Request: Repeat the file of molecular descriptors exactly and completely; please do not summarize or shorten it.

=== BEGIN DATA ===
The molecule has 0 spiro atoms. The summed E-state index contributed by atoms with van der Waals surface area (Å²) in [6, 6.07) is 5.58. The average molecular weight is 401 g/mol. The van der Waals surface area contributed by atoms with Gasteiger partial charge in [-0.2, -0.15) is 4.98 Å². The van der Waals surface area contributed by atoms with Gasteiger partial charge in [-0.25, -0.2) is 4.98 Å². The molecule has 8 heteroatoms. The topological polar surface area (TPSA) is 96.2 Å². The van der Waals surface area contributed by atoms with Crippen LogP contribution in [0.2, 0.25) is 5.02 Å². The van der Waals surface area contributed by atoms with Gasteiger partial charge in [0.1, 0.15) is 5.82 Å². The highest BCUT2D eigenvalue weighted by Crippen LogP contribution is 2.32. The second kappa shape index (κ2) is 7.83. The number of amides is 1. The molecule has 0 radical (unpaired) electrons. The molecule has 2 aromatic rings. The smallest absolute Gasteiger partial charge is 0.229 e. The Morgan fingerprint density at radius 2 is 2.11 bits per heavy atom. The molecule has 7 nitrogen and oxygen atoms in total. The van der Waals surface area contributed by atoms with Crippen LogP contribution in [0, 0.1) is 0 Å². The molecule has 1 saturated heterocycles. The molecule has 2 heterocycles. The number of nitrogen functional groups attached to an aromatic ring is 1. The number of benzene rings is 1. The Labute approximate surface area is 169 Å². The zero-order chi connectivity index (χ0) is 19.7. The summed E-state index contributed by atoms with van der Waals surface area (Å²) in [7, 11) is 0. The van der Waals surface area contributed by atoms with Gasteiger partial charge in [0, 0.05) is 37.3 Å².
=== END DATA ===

The molecule has 0 spiro atoms. The summed E-state index contributed by atoms with van der Waals surface area (Å²) in [6, 6.07) is 5.58. The average molecular weight is 401 g/mol. The van der Waals surface area contributed by atoms with Gasteiger partial charge in [-0.2, -0.15) is 4.98 Å². The van der Waals surface area contributed by atoms with Gasteiger partial charge in [-0.25, -0.2) is 4.98 Å². The molecule has 8 heteroatoms. The topological polar surface area (TPSA) is 96.2 Å². The van der Waals surface area contributed by atoms with Crippen LogP contribution in [0.2, 0.25) is 5.02 Å². The van der Waals surface area contributed by atoms with Gasteiger partial charge in [0.1, 0.15) is 5.82 Å². The highest BCUT2D eigenvalue weighted by Crippen LogP contribution is 2.32. The second kappa shape index (κ2) is 7.83. The number of amides is 1. The molecule has 0 radical (unpaired) electrons. The molecule has 2 aromatic rings. The smallest absolute Gasteiger partial charge is 0.229 e. The Morgan fingerprint density at radius 2 is 2.11 bits per heavy atom. The molecule has 7 nitrogen and oxygen atoms in total. The van der Waals surface area contributed by atoms with Crippen LogP contribution in [0, 0.1) is 0 Å². The molecule has 1 saturated heterocycles. The molecule has 2 heterocycles. The number of nitrogen functional groups attached to an aromatic ring is 1. The number of benzene rings is 1. The Labute approximate surface area is 169 Å². The zero-order chi connectivity index (χ0) is 19.7. The summed E-state index contributed by atoms with van der Waals surface area (Å²) in [7, 11) is 0. The van der Waals surface area contributed by atoms with Gasteiger partial charge in [0, 0.05) is 37.3 Å².